Rock and Roll Hall of Famer Darryl McDaniels from Run-DMC, who we met at Planet Comicon last year, asked himself that question after returning to a hotel after a night on a European tour. He’s pictured above with Wil Wheaton and my pal William Binderup. McDaniels asked himself that simple question and wrestling with that question set him on a path that he recounted to a crowd of college students years later. National Public Radio located an audio recording of that talk that they re-broadcast this past Wednesday night.
The result is a great story, and may serve as inspiration for anyone suffering from depression, anyone who was adopted, and it surprisingly serves as a great message about the power of fandom. It also should cause you to consider the possibility that you can do anything you want to do with your life, and sometimes you may even surprise yourself if you aim high. Maybe there’s more to who you are, who you like, and what you know–and don’t know–about yourself.
That is, if you’re in Scotland.
Census records estimate that more than twice as many people of Scottish ancestry live in the United States than in Scotland. Is it the destiny of Scotland to declare its independence from Great Britain? If not now, then when? At the beginning of the day everyone has been waiting for, polls show the likely outcome as a dead heat. We’ll soon learn the answer we’ve all been asking: Will they or won’t they?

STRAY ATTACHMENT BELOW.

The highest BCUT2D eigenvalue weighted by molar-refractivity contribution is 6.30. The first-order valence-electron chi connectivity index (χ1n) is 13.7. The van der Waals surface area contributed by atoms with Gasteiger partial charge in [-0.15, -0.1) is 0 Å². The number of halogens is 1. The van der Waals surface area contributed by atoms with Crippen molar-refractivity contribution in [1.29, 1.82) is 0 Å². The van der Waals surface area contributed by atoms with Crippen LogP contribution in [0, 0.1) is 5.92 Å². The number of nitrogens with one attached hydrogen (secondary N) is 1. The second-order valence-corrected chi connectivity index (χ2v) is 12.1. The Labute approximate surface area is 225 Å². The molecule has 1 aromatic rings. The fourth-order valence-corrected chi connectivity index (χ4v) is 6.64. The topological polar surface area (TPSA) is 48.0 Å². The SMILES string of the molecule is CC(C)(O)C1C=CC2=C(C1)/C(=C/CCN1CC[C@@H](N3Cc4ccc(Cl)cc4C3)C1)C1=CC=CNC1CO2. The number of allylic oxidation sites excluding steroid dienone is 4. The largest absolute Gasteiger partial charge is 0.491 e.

Of course there are all sorts of implications to a yes vote, not the least of which is what kind of economic impact it will have on England, on the United States, and the world. If Scotland wants to make a statement to the world this could very well be Scotland’s day. So if you’re one of those Scots that are 16 years old or older and done voting or you’re in the States and can’t vote today, then what better than a brief celebration of all things Scottish? As Mike Myers’ character Stuart Rankin, proprietor of the store “All Things Scottish,” said on Saturday Night Live, “If it’s not Scottish, it’s crap.”
Scotland is well known for its inventors and their inventions. You wouldn’t be reading this website or surfing the Internet at all without the communications technologies that sprouted from Alexander Graham Bell’s telephone. John Logie Baird would invent the first television. Scots invented the refrigerator and the flush toilet, the kaleidoscope and the lawnmower. And–shazam–James Goodfellow invented ATMs so we can get money to buy stuff on nearly any street corner.
Our future is defined in part by the adventures of a Scot in space–James Doohan’s Commander Montgomery “Scotty” Scott from Star Trek, an engineering miracle worker who exemplifies Scottish ingenuity. And of course, there’s James Bond, the character, whose parents were Scottish, and Sir Sean Connery, the Scottish actor, the most famous Bond, and a supporter of today’s “yes” vote.
Review by C.J. Bunce
Starting next Wednesday, September 17, 2014, the Bionic Woman is back. This time, in her third comic book series in the past two years, following Buffy the Vampire Slayer, The X-Files, and The Six Million Dollar Man, it’s a continuation of the original television series, right where the series last left our bionic heroine.